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Growth Requires New Water Supply Solutions in Colorado

Colorado cities located north of Denver consider the future of water as the region grows. New infrastructure and new partnerships will be necessary to meet demand for water in the future.
May 9, 2018, 11am PDT | James Brasuell | @CasualBrasuell
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Colorado Water
A Big Thompson Project canal, pictured in the foothills west of Fort Collins.

Emily Wenger reports from the town of Windsor, Colorado, which has enough water for its residents now, but knows it will need to pay for more water infrastructure to keep up with a growing population.

"To pay for the projects that would provide that water as well as treat it, Windsor may need to raise rates for its existing customers," according to Wenger. Windsor relies on imported water, bought from cities that are also growing. Among the options for meeting its future water needs is a proposal to build a regional water treatment plant that "would serve Severance, Eaton and the Fort Collins-Loveland Water District," according to Wenger.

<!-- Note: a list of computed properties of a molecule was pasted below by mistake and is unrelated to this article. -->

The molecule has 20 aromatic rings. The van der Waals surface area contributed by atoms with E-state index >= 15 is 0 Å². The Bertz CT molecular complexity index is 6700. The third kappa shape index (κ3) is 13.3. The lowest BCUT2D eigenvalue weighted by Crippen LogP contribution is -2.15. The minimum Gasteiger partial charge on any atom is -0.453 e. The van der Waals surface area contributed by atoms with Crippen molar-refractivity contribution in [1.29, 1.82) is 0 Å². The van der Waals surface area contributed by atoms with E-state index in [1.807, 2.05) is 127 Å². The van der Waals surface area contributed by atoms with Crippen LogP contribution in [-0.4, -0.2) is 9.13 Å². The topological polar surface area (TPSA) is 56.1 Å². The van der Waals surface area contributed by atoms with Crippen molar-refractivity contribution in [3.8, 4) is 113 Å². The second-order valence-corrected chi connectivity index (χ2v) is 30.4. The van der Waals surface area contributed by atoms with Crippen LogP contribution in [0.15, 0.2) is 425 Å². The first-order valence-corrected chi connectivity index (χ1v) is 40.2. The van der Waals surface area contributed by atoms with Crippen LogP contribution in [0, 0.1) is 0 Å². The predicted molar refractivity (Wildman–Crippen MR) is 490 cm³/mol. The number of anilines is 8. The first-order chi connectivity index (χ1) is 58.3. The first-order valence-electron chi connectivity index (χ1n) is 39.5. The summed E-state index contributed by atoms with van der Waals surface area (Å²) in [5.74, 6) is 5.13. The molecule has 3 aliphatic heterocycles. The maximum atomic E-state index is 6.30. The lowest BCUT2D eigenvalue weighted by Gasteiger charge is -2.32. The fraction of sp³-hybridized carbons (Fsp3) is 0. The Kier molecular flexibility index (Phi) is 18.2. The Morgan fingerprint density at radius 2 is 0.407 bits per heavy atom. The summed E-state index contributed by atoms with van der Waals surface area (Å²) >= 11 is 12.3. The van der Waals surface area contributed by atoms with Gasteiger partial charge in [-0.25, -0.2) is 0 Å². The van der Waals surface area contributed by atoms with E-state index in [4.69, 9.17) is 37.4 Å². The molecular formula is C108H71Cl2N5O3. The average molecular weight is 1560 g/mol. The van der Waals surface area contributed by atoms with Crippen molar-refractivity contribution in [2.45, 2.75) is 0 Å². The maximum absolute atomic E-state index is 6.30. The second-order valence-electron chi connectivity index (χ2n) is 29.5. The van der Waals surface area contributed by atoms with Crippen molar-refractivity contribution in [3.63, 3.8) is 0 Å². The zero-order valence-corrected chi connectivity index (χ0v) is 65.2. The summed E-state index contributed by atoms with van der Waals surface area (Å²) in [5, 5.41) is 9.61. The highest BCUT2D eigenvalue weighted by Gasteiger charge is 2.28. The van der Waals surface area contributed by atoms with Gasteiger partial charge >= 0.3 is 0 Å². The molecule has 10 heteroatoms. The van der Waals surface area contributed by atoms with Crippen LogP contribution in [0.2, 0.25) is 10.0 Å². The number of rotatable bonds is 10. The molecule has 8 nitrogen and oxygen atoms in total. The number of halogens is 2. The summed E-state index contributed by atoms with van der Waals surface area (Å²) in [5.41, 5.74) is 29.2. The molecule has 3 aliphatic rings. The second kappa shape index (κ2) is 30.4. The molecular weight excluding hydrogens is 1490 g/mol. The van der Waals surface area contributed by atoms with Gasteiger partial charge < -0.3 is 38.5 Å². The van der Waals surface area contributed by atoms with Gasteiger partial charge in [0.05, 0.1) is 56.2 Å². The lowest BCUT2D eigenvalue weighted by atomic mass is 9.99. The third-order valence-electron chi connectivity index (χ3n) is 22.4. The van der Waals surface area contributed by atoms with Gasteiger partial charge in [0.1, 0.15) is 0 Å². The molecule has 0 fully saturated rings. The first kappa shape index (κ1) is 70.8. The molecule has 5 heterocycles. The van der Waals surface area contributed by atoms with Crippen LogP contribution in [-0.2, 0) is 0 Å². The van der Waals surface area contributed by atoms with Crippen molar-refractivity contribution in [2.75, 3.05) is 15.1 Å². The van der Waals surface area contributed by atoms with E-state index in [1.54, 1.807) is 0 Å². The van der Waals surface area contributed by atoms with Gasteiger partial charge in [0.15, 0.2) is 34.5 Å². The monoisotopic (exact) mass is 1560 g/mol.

The article also focuses on the work of a city at the other end of the system: Greeley, which supplies Windsor with water. Greeley would look for other regional partners if Windsor someday built the necessary facilities to end its imports.

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Published on Monday, May 7, 2018 in The Denver Post
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